Creativity, Imagination and Kids

I’m going to make a bold statement here. I think all people are creative.

There, I said it. Before you disagree, let’s talk this one through.

If we can’t necessarily agree about all adults being creative, perhaps we can start with the children. All children are creative, right?

From my current sample size of two and my years as a teacher I would say that yes. All children start out with a creative spirit.

Never have I noticed or tuned in as much as I have with my own small people though. I mean, seriously, Ewan’s creativity as a boy nearing age three, amazes me. He sets up the most elaborate playscapes and scenarios. Some based in reality, others purely imaginary. It’s extraordinary, really.

I mean, check this out:

Here we have a auto garage, mechanic, and a car (with a flat tire) up on blocks. And Ewan played with it for hours. Chatting, having conversations. It’s amazing, really, the amount of focus he can have.

So, if that’s where we start, it’s hard to imagine that that creativity just disappears. That creative kids turn into un-creative adults. Rather, I think that creativity continues to exist in each of us, but in some it just sits dormant, waiting for the opportunity to reemerge.

Right now, I am enjoying the re-emergence. The ideas. I feel like I am three. My mind bursting.

I think I am experiencing this burst in creativity, in part, because I am with these little ones full-time. When I am constantly surrounded by their joy and passion and imagination it it hard to not be inspired.

I also have the time, space, encouragement and support to not only have grand ideas but also act on them. Some may scoff. Time?! How?! Mama of two little ones?

Some days I’m not always sure that I do have the time. Some days it is hairy. But I do make making a priority. Creating comes a close second on the list, right after feeding my family.

And I think that’s just about right. I want to show these little ones that creativity needn’t go dormant as the responsibilities of adult life settle in. I want them to see me be passionate and excited, just like them.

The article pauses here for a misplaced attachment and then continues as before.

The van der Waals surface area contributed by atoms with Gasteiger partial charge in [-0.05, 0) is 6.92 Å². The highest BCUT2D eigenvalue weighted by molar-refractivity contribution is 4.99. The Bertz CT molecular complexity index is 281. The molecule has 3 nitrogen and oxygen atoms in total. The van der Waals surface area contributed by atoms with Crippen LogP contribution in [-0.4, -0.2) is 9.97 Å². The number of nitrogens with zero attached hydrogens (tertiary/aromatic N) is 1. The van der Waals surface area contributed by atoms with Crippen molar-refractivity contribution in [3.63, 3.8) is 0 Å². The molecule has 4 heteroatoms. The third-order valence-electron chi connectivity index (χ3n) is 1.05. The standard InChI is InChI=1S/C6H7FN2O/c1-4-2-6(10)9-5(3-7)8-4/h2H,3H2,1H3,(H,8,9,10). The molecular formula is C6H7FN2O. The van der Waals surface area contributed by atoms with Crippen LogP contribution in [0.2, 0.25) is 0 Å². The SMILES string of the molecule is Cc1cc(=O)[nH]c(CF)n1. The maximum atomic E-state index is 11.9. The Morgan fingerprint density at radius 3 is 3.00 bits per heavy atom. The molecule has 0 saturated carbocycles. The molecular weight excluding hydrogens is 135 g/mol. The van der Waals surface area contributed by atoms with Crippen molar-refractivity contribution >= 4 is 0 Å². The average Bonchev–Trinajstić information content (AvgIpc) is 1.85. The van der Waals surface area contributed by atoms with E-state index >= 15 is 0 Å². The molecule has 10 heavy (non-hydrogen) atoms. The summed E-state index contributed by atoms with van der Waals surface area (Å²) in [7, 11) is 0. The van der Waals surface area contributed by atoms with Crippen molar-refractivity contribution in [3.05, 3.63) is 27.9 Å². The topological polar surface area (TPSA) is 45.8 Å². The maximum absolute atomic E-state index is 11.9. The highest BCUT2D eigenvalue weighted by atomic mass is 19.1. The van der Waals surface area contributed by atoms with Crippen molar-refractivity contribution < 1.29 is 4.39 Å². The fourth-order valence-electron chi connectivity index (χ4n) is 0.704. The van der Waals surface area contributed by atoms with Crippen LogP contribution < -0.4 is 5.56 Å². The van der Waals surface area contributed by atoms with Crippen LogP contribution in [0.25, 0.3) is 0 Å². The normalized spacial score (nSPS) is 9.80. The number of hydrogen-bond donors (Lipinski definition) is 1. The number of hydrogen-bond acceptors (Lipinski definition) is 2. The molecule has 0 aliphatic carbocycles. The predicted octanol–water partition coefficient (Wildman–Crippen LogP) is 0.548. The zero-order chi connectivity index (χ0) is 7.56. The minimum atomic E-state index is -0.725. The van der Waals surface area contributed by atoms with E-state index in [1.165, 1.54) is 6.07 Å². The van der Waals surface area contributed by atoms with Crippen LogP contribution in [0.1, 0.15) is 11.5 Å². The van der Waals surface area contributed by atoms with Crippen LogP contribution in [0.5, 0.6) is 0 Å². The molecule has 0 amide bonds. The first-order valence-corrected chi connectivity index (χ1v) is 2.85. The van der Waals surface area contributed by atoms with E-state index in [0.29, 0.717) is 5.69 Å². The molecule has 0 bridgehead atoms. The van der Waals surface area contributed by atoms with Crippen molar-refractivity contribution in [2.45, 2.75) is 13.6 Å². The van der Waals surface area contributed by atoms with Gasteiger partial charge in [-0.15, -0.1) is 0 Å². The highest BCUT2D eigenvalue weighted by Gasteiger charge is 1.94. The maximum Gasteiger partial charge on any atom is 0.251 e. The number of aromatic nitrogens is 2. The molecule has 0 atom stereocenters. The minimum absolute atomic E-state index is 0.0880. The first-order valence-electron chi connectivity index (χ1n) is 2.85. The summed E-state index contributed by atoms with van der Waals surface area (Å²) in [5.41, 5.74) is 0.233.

How about you? Do you make creativity a priority? Do you think all adults are creative?

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  • Anonymous

    I totally agree. There is a creative spark in all of us. It certainly burns brighter in little ones but I think we’ve all got it. Stoking that fire as an adult can be a challenge when responsibilities and self doubt are easy dampeners but it is so very worth making creation a priority!

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  • Alicia C.

    Yes! Creativity is a trait that, I believe, is in all humans. I think that it slowly is drained from us as we grow. Do you remember the first time you “learned” how to draw a tree: brown line with a puffy green circular shape on top? We all know that this isn’t how a tree looks. So do small children. But, they are “taught” by a friend, parent, or teacher that this is how to draw one. I have a very specific memory of “learning” how to draw trees when I was in kindergarten. I felt as if my teacher was nuts – trees had lots more colors than green and brown. And there were individual leaves and the bark was bumpy and there were innumerable branches. But who was I to question? I knew that the teacher was right… So, I learned how to draw trees, flowers, people, etc. the “right” way.

    The creativity crush doesn’t stop there, though. Curiosity, I think, perpetuates creativity. If a child has a question without an answer, they will probably create their own answers. They will continue to create answers, and test those answers, until they find and test a made-up answer that seems to make sense. They will also watch the older people around them to see how these people find their answers and they may try some of those options (look in a book, ask someone, etc.) Again, when children are put into classroom settings, too often, instructors will pose questions to children and immediately give the ansewrs. I cuts out the creativity of guessing.

    OK, OK… I could go on and on about this (I’m very passionate about this subject!). See if you can find a book called “How Children Learn” by John Caldwell Holt. I guarantee that it’ll make you look at your children’s mental processes differently. It’ll also help you allow your own creativity to surface!

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